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Popular pronghorn fencing project has waiting list

Posted on January 18, 2022 by 40 Mile Commentator
Photo Submitted by T.J. Schwanky Volunteers are pictured here installing antelope fencing in a file photo.

By Kendall King

Southern Alberta Newspapers

Since its inception in 2009, the Pronghorn Corridor Enhancement Project – an effort to make fencing easier for pronghorns to pass through – has grown in popularity, so much so there is a waiting list for the 2022 year.

“It’s a project initiated by Alberta Fish and Game Association, for which Alberta Conservation Association has been a partner with since the start,” Paul Jones, senior biologist with the Alberta Conservation Association, told southern Alberta Newspapers.

“Pronghorns, even though they have the physical ability to jump fences like deer, would tend to crawl underneath the bottom wire (of wire fences),” said Jones. “When it’s too low, fences become barriers to their movement and a lot of times, when it’s barbed, it scrapes their back and pulls hair off of it. (As a result the pronghorns can) get frost bite on their backs and on their necks.”

“The goal of the project is to work with landowners to raise the bottom wire (of wire fences) to 46 cm and, when it’s barbed, replace it with double stranded wire.”

When the wire is raised and no longer has barbs, pronghorn are easily and safely able to pass through, while ranch animals, such as cattle and horses are still contained.

“It’ll translate into greater survivor-ship of pronghorns,” said Jones.

While Jones says Alberta’s pronghorn numbers remain relatively steady, some subspecies residing in other geographic locations are considered threatened or endangered.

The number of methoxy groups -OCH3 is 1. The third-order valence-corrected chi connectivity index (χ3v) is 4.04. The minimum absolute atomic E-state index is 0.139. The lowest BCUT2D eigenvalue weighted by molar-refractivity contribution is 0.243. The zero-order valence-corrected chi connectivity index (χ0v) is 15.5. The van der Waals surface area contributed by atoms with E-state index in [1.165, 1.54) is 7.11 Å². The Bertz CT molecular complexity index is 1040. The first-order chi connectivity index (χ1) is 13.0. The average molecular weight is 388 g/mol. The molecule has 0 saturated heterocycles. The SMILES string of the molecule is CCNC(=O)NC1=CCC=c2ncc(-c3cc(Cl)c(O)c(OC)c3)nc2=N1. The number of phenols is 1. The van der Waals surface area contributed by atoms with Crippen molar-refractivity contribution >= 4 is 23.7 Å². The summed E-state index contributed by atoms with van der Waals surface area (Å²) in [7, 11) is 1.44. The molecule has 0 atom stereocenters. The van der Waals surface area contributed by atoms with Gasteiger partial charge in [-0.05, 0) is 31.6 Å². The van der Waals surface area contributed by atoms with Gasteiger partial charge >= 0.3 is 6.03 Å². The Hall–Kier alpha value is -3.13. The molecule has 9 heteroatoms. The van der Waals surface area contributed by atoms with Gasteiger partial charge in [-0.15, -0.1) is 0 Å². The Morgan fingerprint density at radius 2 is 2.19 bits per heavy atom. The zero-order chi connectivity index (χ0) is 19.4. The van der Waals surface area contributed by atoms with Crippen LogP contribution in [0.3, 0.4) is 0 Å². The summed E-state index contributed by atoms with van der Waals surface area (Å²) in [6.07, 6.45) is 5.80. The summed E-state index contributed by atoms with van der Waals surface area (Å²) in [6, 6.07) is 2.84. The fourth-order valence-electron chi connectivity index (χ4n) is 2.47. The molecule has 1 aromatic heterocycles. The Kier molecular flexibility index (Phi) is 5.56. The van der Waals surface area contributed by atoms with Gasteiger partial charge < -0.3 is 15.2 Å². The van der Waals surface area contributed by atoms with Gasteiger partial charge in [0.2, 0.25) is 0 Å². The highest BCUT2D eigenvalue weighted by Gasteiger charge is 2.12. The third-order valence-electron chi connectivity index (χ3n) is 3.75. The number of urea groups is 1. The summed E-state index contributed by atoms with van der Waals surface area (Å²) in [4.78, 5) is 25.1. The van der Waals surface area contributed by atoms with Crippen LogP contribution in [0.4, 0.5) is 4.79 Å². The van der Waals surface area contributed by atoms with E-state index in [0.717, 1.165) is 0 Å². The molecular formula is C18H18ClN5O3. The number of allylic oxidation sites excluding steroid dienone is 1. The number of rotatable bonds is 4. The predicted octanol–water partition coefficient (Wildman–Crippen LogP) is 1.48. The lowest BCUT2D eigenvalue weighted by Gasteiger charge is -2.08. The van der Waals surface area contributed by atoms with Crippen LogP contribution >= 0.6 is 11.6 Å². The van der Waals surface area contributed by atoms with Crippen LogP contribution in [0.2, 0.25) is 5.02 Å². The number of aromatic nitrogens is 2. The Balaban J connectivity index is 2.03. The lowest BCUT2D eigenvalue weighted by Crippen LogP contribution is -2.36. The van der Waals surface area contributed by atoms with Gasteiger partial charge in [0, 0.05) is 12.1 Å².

“Pronghorn are endemic to North America. They evolved on the plains of North America. They’re closest relative genetically, is the giraffe of Africa – which is kind of a neat thing. They are the second fastest land mammal behind cheetahs. They can reach speeds of up to 100 km an hour when they run,” said Jones.

The project not only helps to protect Alberta’s existing pronghorn population, it also comes with no cost to landowners.

“The AFGA raises funds to purchase all of the materials and then we do a fencing weekend project where (AFGA and ACA staff and volunteers) tack up the wire for the landowner. So, really, it’s a win-win situation for the sportsmen, conservation groups and the landowners,” said Jones.

T.J. Schwanky, wildlife projects facilitator with the Alberta Fish and Game Association, is grateful to all individuals who donate time to the project.

“This project is volunteer driven and they are the heart of the project,” he told Southern Alberta Newspapers

Jones is grateful to volunteers and landowners who work together to make the Pronghorn Corridor Enhancement Project possible.

“Since the project began in 2009, we’ve done over 560 km of fencing in the grasslands of southern Alberta – just a little bit north of CFB Suffield, down towards the Montana border,” said Jones.

Information about the project has largely spread by word-of-mouth, he said, however landowners who have not yet taken part but are interested are invited to contact the AFGA or ACA for more information or to join the waiting list.

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